* Flood damages Verizon backup generators in NYC
* AT&T, T-Mobile USA customers say service is spotty
* Cablevision, Sprint see widespread issues
NEW YORK, Oct 30 (Reuters) - Power outages and flooding caused by Hurricane Sandy disrupted telecommunications services on Tuesday resulting in spotty coverage for cellphones, home telephones and Internet services.
Verizon Communications, which serves many of the states in the hurricane's path, a ppeared to have suffered some of the worst damage from the storm.
The company said that storm surge resulted in flooding at several Verizon central offices that hold telecom equipment in Lower Manhattan, Queens, and Long Island ``causing power failures and rendering back-up power systems at these sites inoperable.''
It did not give an estimate as to how many people were affected but said that customers served by these central offices will experience ``a loss of all services'' including television, Internet, and traditional telephone services.
It said that some customers may experience intermittent busy signals for non-emergency calls.
``I think, everybody's equipment's going to be damaged including cellphone towers,'' Stifel Nicolaus analyst Christopher King said from his Verizon Wireless cellphone in Baltimore, Maryland.
``Particularly for Verizon, they're clearly going to have the most damage on the wireline side because its pretty much all of their territory (where the storm hit),'' King said.
Verizon said that its engineers were on site from the early hours and were still trying to assess the da mage late morning on Tuesday. Outside of New York, the company warned that it was also having some trouble.
``Verizon is discovering that many poles and power lines/Verizon cables are down throughout the region due to heavy winds and falling trees,'' the company said in a statement.
Sprint Nextel, the No. 3 U.S. mobile provider said it was seeing outages at some cell sites because of the power outages across all the states in Sandy's path including New York, New Jersey, Connecticut, Pennsylvania, Washington DC, Maryland, North Virginia and New England.
``(Repair crews) have started on some critical areas but they haven't been able to get to everywhere they need to be,'' spokeswoman Crystal Davis said. She noted that 80 of the company's stores would reopen at noon. Sprint had closed about 180 stores ahead of the storm.
T-Mobile USA said that ``customers may be experiencing service disruptions or an inability to access service in some areas, especially those that were hardest hit by the storm. ''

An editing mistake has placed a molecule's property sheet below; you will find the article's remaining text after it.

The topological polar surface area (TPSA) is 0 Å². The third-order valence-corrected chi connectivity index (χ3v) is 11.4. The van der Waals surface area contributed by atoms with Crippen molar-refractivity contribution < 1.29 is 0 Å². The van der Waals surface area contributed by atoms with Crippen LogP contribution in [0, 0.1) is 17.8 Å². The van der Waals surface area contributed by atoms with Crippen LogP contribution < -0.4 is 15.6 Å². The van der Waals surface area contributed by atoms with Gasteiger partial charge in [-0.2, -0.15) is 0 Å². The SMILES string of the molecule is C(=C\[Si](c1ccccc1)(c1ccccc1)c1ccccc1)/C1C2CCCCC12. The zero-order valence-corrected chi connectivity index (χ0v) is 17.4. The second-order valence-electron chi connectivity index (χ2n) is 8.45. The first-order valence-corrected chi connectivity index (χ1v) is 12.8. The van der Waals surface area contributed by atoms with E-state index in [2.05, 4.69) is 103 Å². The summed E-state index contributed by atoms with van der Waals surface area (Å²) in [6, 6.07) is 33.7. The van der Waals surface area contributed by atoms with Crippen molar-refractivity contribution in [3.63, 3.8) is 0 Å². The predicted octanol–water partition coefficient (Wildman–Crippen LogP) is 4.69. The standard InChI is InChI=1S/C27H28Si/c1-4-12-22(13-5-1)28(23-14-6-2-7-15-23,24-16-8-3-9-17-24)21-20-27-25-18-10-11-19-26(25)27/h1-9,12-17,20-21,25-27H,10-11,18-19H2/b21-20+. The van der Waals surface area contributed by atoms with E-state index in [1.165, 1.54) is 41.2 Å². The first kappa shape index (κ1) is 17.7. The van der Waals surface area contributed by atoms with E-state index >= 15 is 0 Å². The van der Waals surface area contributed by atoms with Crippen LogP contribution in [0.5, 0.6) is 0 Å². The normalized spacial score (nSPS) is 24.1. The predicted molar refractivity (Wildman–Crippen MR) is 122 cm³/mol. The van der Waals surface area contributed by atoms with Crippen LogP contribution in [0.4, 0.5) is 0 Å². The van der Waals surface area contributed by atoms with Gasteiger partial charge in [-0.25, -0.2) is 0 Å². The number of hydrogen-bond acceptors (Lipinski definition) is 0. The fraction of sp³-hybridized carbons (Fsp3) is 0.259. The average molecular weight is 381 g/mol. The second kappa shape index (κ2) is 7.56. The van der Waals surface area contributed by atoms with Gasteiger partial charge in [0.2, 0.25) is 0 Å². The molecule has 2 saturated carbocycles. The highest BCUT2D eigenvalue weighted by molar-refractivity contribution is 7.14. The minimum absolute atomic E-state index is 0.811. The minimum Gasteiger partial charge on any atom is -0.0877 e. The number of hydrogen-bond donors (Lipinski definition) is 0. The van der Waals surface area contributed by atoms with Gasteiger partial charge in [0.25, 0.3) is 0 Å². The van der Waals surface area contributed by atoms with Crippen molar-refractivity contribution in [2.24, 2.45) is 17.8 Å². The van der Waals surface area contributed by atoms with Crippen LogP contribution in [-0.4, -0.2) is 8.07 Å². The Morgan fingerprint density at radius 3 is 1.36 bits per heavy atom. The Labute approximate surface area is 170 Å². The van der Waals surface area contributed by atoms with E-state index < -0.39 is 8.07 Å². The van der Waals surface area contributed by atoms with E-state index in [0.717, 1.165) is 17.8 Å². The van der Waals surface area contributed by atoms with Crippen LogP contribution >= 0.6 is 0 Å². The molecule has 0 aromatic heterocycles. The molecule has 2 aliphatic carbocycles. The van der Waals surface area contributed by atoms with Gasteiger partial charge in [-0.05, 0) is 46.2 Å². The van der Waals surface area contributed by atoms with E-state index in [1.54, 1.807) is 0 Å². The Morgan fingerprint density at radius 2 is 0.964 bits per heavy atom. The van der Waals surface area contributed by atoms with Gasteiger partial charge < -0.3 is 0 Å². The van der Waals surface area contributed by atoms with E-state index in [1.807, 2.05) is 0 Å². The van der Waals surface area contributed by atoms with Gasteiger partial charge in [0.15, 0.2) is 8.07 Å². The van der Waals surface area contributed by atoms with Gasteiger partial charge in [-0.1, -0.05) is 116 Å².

People complained of outages to their cable telephone, Internet and television services from providers ranging from Comcast Corp, Cablevision Systems Corp and Verizon in New Jersey, Connecticut, and New York.
Cablevision said it was experiencing widespread service interruptions primarily related to loss of power. The company said it is working to restore services.
Comcast , whose headquarters is in Philadelphia and serves East C o ast states, s aid it was still assessing the impact of the storm on its service.
Cellphone service also appeared to be spotty for other top wireless providers Verizon Wireless, AT&T Inc and T-Mobile USA, a unit of Deutsche Telekom, according to some customers. Verizon Wireless is a venture of Verizon Communications and Vodafone Group.
AT&T said it was experiencing some issues in areas heavily affected by the storm. By Tuesday morning spokesman Mark Siegel said it was in the initial stages of on-the-ground assessment and expected ``crews will be working around the clock to restore service.''
Verizon Wireless said it was assessing the situation on Tuesday morning.
Several Time Warner Cable customers in Brooklyn said that their Internet, television and phone services stopped working Monday night but were back again by Tuesday morning.
Time Warner Cable said that while it has not seen any major damage to its infrastructure, its customers who do no have electricity do not have cable services.
Millions of people in the eastern United States awoke on Tuesday to flooded homes, fallen trees and widespread power outages caused by Sandy, which swamped New York City's subway system and submerged streets in Manhattan's financial district.
At least 15 people were reported killed in the United States by one of the biggest storms to ever hit the country. Sandy dropped just below hurricane status before making landfall on Monday night in New Jersey.